Mary Ericsson is a long time beauty pro and experienced owner, who is about to open her second booth rental salon. We sat down with her to get some insight into what makes for a successful booth rental business. Here are her top five pieces of advice for anyone looking to get into this aspect of the business.
Be Clear & Specific
Set very clear expectations with new renters, so it’s a matter of fact, not debatable. Things to keep in mind to spell out clearly are: How would you like your salon maintained on a daily basis? What supplies do they need to contribute? For example, do they need to keep their area picked up after each client? Be very specific with what nightly duties and morning duties you expect to be done.
Go over your lease agreement in detail and have every new renter initial any areas that you feel are important to running a successful salon. I always tell my new renters that I only give three warnings if these expectations are not met. This sets a definitive expectation and black and white ground rules.
Talk It Out
Excellent communication skills are important to manage a salon successfully. As an owner, I manage different people with different personalities, including co-workers, customers and vendors. I deal with plenty of complaints and problems. I listen, then make 100 percent sure that I understand what the issues are and then work with each partner to come to a resolution. It’s my responsibility, as the owner, to remain professional and look for a fair, constructive resolution. I value feedback from both clients and renters and try to maintain an upbeat atmosphere in the salon. If communication is a weak area for you, I would suggest taking a business communication class at a local community college.
Setting the tone and modeling being a team player is so important in a booth rental salon. Even if there are several separate businesses running under one roof, you are only going to be as successful as your weakest station. The more you are willing to pitch in with your renters, the more success the salon will experience as a whole.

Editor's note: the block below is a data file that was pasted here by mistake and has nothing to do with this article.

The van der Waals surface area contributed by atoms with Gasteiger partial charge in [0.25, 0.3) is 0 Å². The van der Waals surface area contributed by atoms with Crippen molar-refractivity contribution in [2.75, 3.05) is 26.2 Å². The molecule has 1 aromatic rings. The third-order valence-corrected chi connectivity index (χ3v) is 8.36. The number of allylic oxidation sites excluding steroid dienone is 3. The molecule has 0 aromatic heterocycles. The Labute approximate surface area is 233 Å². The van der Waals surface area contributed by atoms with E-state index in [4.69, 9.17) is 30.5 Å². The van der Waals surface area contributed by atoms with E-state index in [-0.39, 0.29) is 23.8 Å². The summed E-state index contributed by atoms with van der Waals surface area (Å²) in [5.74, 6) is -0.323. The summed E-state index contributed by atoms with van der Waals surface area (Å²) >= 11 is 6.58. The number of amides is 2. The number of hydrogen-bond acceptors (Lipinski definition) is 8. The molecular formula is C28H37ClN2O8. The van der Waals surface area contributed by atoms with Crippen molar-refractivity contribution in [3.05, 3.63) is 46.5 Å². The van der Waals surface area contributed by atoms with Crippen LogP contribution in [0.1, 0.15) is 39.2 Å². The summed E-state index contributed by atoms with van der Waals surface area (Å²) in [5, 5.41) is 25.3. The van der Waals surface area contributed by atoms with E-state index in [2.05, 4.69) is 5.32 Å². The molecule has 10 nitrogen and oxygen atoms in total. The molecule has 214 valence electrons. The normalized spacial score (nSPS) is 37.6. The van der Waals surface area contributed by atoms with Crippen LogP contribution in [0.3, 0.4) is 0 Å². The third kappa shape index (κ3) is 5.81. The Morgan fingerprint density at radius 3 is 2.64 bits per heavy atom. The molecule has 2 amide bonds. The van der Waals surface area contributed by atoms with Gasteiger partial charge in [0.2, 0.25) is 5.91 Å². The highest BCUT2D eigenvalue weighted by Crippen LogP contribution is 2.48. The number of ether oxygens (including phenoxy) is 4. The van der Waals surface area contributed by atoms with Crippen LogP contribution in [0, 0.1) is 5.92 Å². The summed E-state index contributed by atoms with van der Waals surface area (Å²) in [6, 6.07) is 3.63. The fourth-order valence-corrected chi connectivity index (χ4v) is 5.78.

Be willing to help others. I greet everyone who walks in and I make sure they feel comfortable, regardless of whose client they are. I appreciate and respect my renters/co-workers and I expect them to, as well. I lend a helping hand if someone is behind. Some of my stylists love for me to jump in while others prefer to handle things on their own. When everyone works together, the whole salon benefits, including the customers.
It’s Everyone’s Success
Creating an atmosphere separate, yet together. As booth renters, stylists have their own business within your salon, which can make it difficult to establish ground rules and divide up responsibilities. In my salon, we all pitch in on cleaning duties and supplies for the salon, equally, and even have a calendar to keep track of who has what duties on which days. To reinforce the “team” atmosphere, I also have a salon lunch-in on holidays. During the busy times, people appreciate having food available. Food is always a great way to foster a team and bring everyone together.
Take The Emotion Out
When it comes to selecting or keeping a potential renter, you have to think in terms of assets and liabilities. At the end of the day, is he/she an asset or a liability? If an asset, keep him/her. If a liability, let them go. While this approach is oversimplified, it has applicability for management as a salon owner. Does this problematic booth renter still add value to the salon? Some stylists are very difficult, but the benefits they bring to the salon outweigh the problems they cause, so they are still an asset. If on the other hand, they became disruptive, then they are a liability and it would be time to let them go at the end of their lease agreement.
Remember, ultimately it’s your salon and your decision.